Why did the Victorians want to Believe in Fairies…?

Victorians were living in an unromantic, materialist and scientific age.  Their reaction was to escape this reality by creating an heir to the romantic movement.  Independent from literary allusion, the fairies were realistic and accurately painted.  True to nature, they connected fantasy with reality so closely there lingered a credible impression of the fairies, boosting the magic.  The age when much more was being explained by science, one may think that the fantasy would have diminished since there was less of the unexplained.  Dickens said that underneath a deceptively utilitarian surface, people yearned for ‘great romance’.

In the 21st century, with information and connectivity at our fingertips, the idea of mysteries has taken a back seat.  What are our modern day fairies?  How do we escape from reality when it becomes intolerable?  To me I see so many ways of finding yourself and subcultures which have their own quirks as methods of escape.  Even professions have their own culture/ways of thinking and living.  Trends directing our attitude and how we spend our time, maybe sometimes all we need is a little romance.  A little fairy watching over you…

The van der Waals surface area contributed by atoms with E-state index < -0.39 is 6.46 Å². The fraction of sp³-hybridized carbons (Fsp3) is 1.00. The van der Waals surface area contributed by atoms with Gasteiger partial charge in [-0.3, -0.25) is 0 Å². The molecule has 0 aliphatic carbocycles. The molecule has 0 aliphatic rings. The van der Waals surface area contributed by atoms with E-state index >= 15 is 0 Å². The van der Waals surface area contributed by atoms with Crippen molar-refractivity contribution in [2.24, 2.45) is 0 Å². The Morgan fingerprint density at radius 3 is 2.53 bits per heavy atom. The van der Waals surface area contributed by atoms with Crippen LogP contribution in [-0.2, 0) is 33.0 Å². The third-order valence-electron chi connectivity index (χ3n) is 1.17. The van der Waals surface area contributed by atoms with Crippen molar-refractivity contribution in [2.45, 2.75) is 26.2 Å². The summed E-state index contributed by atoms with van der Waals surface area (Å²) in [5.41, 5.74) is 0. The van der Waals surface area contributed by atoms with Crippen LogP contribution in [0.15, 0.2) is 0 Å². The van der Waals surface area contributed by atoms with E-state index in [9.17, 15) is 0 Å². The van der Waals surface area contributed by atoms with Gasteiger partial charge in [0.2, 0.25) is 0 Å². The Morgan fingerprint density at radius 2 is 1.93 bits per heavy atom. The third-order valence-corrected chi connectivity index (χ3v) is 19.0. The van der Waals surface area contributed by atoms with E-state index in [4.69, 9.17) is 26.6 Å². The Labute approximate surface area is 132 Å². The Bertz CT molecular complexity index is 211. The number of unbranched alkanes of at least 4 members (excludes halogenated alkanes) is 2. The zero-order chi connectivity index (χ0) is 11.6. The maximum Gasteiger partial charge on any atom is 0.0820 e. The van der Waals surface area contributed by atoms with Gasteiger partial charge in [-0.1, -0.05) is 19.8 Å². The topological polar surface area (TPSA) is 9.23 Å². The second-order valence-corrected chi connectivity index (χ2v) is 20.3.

However our quality of life compared to Victorian times has vastly improved, therefore, what is the meaning behind the revival of fairies in art in contemporary culture?  Jasmine Becket-Griffith, is a contemporary artist who specialises in fairy art and fantasy artwork.  She puts her characters in various settings, costumes and stylings, linking each to a wider story or theme such as Alice in Wonderland or halloween.  The merchandise which has been produced from her artwork seems to indicate that the pieces are decoration, but they are uplifting images which engage the imagination.   I have been drawn to conclude the role of fantasy art is to exercise the  imagination like the muscles we stretch, the scores we rehearse?

Photo Shape Editor: https://www.tuxpi.com/photo-effects/shape-tool

Artwork by Anna-Maria Amato: http://annamariaamato.weebly.com


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